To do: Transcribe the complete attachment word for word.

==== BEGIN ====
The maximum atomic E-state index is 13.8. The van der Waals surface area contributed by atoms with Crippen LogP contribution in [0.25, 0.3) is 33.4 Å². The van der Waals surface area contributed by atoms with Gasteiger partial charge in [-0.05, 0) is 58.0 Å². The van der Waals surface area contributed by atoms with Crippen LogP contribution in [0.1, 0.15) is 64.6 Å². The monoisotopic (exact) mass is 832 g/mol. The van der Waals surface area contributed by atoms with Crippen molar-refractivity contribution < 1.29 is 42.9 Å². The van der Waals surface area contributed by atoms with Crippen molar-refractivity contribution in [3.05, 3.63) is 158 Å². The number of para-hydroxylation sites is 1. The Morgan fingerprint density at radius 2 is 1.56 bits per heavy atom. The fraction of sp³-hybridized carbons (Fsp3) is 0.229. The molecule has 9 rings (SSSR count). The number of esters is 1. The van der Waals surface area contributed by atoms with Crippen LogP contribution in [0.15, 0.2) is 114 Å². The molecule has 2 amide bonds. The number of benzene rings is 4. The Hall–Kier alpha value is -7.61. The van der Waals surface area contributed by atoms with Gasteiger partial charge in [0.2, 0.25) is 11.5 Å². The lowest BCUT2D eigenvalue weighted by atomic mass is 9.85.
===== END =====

The maximum atomic E-state index is 13.8. The van der Waals surface area contributed by atoms with Crippen LogP contribution in [0.25, 0.3) is 33.4 Å². The van der Waals surface area contributed by atoms with Gasteiger partial charge in [-0.05, 0) is 58.0 Å². The van der Waals surface area contributed by atoms with Crippen LogP contribution in [0.1, 0.15) is 64.6 Å². The monoisotopic (exact) mass is 832 g/mol. The van der Waals surface area contributed by atoms with Crippen molar-refractivity contribution < 1.29 is 42.9 Å². The van der Waals surface area contributed by atoms with Crippen molar-refractivity contribution in [3.05, 3.63) is 158 Å². The number of para-hydroxylation sites is 1. The Morgan fingerprint density at radius 2 is 1.56 bits per heavy atom. The fraction of sp³-hybridized carbons (Fsp3) is 0.229. The molecule has 9 rings (SSSR count). The number of esters is 1. The van der Waals surface area contributed by atoms with Crippen LogP contribution in [0.15, 0.2) is 114 Å². The molecule has 2 amide bonds. The number of benzene rings is 4. The Hall–Kier alpha value is -7.61. The van der Waals surface area contributed by atoms with Gasteiger partial charge in [0.2, 0.25) is 11.5 Å². The lowest BCUT2D eigenvalue weighted by atomic mass is 9.85.